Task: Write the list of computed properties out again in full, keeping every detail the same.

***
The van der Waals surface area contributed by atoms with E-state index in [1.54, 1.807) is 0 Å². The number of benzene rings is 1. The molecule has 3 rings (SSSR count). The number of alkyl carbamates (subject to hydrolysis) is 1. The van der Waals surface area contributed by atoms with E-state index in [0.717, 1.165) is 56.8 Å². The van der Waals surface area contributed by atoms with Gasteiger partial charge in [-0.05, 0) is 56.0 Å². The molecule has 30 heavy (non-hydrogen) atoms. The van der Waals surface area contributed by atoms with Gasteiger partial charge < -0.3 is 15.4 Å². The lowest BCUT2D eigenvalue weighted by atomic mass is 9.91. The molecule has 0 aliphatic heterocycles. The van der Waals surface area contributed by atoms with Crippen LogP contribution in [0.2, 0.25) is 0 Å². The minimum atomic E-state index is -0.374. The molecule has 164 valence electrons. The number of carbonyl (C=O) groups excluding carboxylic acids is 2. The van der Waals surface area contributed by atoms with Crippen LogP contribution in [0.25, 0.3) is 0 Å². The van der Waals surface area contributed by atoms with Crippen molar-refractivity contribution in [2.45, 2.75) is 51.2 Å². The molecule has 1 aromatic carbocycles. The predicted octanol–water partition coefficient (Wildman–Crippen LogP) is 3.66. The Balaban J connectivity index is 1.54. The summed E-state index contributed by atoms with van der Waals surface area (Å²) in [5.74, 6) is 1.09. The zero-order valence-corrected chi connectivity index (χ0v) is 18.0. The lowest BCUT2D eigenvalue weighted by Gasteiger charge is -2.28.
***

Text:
The van der Waals surface area contributed by atoms with E-state index in [1.54, 1.807) is 0 Å². The number of benzene rings is 1. The molecule has 3 rings (SSSR count). The number of alkyl carbamates (subject to hydrolysis) is 1. The van der Waals surface area contributed by atoms with E-state index in [0.717, 1.165) is 56.8 Å². The van der Waals surface area contributed by atoms with Gasteiger partial charge in [-0.05, 0) is 56.0 Å². The molecule has 30 heavy (non-hydrogen) atoms. The van der Waals surface area contributed by atoms with Gasteiger partial charge < -0.3 is 15.4 Å². The lowest BCUT2D eigenvalue weighted by atomic mass is 9.91. The molecule has 0 aliphatic heterocycles. The van der Waals surface area contributed by atoms with Crippen LogP contribution in [0.2, 0.25) is 0 Å². The minimum atomic E-state index is -0.374. The molecule has 164 valence electrons. The number of carbonyl (C=O) groups excluding carboxylic acids is 2. The van der Waals surface area contributed by atoms with Crippen LogP contribution in [0.25, 0.3) is 0 Å². The van der Waals surface area contributed by atoms with Crippen molar-refractivity contribution in [2.45, 2.75) is 51.2 Å². The molecule has 1 aromatic carbocycles. The predicted octanol–water partition coefficient (Wildman–Crippen LogP) is 3.66. The Balaban J connectivity index is 1.54. The summed E-state index contributed by atoms with van der Waals surface area (Å²) in [5.74, 6) is 1.09. The zero-order valence-corrected chi connectivity index (χ0v) is 18.0. The lowest BCUT2D eigenvalue weighted by Gasteiger charge is -2.28.